Terminator 2: Judgement Day made a killing at the box office and practically revolutionised special effects, something Cameron has always been fascinated by, and is to this day. It also broadened the scope of the first film to include John Connor as a character, and a young boy, and introduced the crucial element of the series, judgement day, in which a self-aware artificial intelligence, Skynet, annihilates most of humanity in a nuclear holocaust. Not exactly children’s stuff. The film’s genius comes partially through its technical brilliance, winning four technical Academy Awards, but also through its characterisation. Linda Hamilton’s Sarah Connor is by this point incarcerated in a psychiatric institution, and taken a turn down the wild side. The character has become a classic of action cinema and this transformation, coupled with the inclusion of her son as protagonist and the shocker of having the original Terminator reprogrammed to fight off a second, more advanced model (Patrick), made the film successful on all levels. It was simply the perfect sequel. The fact that the characters are working together to avoid the end of the world, foreshadowed as early as the first film, through Kyle Reese’s dreams, provides an interesting, and menacing, setup that never feels forced.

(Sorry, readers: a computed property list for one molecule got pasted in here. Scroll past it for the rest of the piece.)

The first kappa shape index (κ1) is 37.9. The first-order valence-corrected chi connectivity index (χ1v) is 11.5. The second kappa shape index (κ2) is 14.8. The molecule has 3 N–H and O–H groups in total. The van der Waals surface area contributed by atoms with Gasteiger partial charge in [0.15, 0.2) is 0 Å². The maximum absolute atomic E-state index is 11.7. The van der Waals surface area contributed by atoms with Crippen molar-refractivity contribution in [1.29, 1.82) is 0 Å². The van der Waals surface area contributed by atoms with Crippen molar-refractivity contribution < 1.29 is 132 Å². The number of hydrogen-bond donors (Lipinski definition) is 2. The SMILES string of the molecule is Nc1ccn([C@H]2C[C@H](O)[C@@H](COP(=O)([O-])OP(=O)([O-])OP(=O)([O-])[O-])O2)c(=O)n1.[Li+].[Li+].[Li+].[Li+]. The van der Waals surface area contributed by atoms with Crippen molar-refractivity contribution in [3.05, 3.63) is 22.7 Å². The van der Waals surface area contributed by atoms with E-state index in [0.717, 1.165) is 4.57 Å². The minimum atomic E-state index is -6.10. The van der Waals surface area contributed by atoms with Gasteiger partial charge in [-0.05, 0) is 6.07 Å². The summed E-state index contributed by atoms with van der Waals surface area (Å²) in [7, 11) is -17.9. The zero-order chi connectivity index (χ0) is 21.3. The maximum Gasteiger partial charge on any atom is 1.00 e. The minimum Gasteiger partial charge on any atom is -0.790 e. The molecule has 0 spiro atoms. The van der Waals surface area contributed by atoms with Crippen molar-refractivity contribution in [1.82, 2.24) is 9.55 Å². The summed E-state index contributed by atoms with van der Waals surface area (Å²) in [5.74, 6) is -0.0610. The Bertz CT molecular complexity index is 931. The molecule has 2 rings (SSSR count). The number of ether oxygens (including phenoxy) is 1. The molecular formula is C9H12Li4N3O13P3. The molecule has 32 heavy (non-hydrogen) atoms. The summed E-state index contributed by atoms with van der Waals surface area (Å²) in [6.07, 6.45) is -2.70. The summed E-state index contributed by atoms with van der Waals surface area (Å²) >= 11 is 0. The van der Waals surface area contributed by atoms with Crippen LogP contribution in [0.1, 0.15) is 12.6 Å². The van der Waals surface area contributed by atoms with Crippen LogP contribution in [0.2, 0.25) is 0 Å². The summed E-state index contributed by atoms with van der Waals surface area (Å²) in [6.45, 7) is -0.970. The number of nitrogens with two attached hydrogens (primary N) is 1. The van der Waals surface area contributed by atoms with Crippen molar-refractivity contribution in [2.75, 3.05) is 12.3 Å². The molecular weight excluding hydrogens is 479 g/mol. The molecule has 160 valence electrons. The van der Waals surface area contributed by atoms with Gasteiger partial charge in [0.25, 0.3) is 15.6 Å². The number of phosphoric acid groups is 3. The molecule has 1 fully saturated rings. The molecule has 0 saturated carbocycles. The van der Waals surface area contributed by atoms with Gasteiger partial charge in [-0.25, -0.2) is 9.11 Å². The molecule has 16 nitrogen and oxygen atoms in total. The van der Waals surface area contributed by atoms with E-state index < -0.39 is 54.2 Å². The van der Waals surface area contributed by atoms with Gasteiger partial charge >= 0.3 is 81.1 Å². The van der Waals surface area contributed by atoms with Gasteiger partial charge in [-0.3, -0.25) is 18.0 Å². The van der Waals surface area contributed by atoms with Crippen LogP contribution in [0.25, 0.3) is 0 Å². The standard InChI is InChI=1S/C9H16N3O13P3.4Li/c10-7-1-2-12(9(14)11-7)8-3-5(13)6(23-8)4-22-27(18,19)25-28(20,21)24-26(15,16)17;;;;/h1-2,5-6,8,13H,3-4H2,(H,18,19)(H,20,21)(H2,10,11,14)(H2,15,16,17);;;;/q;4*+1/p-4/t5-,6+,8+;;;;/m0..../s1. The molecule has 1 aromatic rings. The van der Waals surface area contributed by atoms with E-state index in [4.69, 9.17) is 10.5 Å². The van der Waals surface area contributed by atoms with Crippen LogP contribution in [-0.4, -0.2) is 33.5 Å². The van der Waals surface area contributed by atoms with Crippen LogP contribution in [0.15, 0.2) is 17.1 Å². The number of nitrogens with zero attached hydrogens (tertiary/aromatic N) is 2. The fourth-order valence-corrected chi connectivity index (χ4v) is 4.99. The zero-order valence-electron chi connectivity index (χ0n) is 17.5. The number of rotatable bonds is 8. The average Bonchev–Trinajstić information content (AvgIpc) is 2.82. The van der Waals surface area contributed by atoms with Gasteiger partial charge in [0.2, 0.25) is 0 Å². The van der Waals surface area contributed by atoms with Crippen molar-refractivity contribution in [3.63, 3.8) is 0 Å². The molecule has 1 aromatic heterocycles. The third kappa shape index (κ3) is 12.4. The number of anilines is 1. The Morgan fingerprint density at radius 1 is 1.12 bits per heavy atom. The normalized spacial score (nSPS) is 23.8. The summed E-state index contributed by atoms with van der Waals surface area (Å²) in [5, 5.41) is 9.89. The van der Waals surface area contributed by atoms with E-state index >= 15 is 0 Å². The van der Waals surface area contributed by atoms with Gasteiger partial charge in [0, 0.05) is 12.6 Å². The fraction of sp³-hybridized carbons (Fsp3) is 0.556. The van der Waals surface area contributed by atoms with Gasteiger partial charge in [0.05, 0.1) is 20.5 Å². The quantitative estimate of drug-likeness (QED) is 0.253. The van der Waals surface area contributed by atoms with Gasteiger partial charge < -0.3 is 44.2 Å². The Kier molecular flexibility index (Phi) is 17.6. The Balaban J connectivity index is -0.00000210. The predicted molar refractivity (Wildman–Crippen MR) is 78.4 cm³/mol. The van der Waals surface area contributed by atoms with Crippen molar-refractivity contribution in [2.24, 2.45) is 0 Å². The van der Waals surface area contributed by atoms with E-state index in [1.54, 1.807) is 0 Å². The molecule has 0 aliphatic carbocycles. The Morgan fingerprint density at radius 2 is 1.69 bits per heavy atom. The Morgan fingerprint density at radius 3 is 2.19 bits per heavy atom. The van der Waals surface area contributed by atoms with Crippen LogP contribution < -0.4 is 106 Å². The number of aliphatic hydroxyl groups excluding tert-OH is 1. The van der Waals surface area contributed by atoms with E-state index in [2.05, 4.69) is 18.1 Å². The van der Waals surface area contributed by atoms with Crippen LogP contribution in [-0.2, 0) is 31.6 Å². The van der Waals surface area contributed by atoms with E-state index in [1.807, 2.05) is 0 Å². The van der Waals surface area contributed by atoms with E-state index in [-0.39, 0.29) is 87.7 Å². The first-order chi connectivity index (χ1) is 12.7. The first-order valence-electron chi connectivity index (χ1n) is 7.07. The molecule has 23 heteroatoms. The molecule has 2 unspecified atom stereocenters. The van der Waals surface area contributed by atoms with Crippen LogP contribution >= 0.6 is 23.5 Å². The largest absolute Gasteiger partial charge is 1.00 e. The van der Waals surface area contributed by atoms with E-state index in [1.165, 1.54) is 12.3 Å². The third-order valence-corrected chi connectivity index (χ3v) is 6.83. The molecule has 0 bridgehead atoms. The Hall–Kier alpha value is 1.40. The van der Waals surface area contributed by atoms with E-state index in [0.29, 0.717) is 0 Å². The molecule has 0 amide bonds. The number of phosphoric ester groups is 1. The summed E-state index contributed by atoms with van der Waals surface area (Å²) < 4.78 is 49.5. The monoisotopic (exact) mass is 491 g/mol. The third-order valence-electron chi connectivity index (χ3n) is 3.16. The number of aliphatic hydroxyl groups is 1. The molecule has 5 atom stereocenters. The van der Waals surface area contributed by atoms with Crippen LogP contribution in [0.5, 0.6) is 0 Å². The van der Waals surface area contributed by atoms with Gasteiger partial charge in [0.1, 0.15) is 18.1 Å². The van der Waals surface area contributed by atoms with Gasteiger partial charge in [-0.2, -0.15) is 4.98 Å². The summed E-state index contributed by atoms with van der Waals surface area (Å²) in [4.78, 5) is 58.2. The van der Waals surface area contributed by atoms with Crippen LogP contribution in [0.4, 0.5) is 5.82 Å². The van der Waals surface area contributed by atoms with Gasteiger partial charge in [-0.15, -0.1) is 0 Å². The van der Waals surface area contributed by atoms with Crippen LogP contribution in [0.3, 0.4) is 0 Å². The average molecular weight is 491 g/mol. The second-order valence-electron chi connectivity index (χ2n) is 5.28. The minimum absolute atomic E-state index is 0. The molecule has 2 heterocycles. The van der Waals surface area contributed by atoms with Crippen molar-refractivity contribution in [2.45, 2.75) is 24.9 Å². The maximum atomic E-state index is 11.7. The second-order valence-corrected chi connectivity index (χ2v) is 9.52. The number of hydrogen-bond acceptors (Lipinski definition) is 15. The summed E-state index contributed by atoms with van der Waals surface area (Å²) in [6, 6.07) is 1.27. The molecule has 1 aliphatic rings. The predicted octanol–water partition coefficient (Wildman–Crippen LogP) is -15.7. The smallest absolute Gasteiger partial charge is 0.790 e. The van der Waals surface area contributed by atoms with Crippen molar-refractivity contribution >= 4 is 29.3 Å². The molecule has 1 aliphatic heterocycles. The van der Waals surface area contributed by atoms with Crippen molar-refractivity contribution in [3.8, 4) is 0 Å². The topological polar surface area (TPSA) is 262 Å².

The third film capitalised on the success of the first two and introduced a new storyline involving John’s future wife Kate Brewster, played here by Claire Danes, and a series of future military leaders that constitute the targets for new antagonist the T-X to hunt down. The T-X, unfortunately, bore little real threat and wasn’t particularly interesting. As we said earlier, however, the real juice of the third film comes at the end, when John and Kate are directed to a secret bunker, thinking they are headed for Skynet’s operational core. When it turns out to be a nuclear fallout shelter the realisation sets in that Judgement Day has not been prevented, but simply postponed. A depressing thought, and one rendered even more poignant by the film’s final shot, in which the nuclear missiles launched and the terror begins.
And so ends the ‘first trilogy’, assuming McG’s reinvention of the franchise takes off and is turned into a new one. Perhaps ‘trilogy’ is an unfair term given the fact that James Cameron had no involvement in the third, but according to McG he has given his blessing to the fourth, which is good news for fans at least.
So does McG have what it takes to handle such a celebrated franchise. His confidence and enthusiasm are perhaps the qualities that turned it in his favour. Even with multiple rewrites, including the emergency involvement of prominent screenwriting figures Paul Haggis and Jonah Nolan, McG still managed to rope in Christian Bale, amass a huge budget, and get everyone excited about the Terminator franchise again. That’s some achievement.
Terminator Salvation is out May 21st in America and June 3rd in the UK, and will be reviewed in the June edition of Fan the Fire, online May 22d.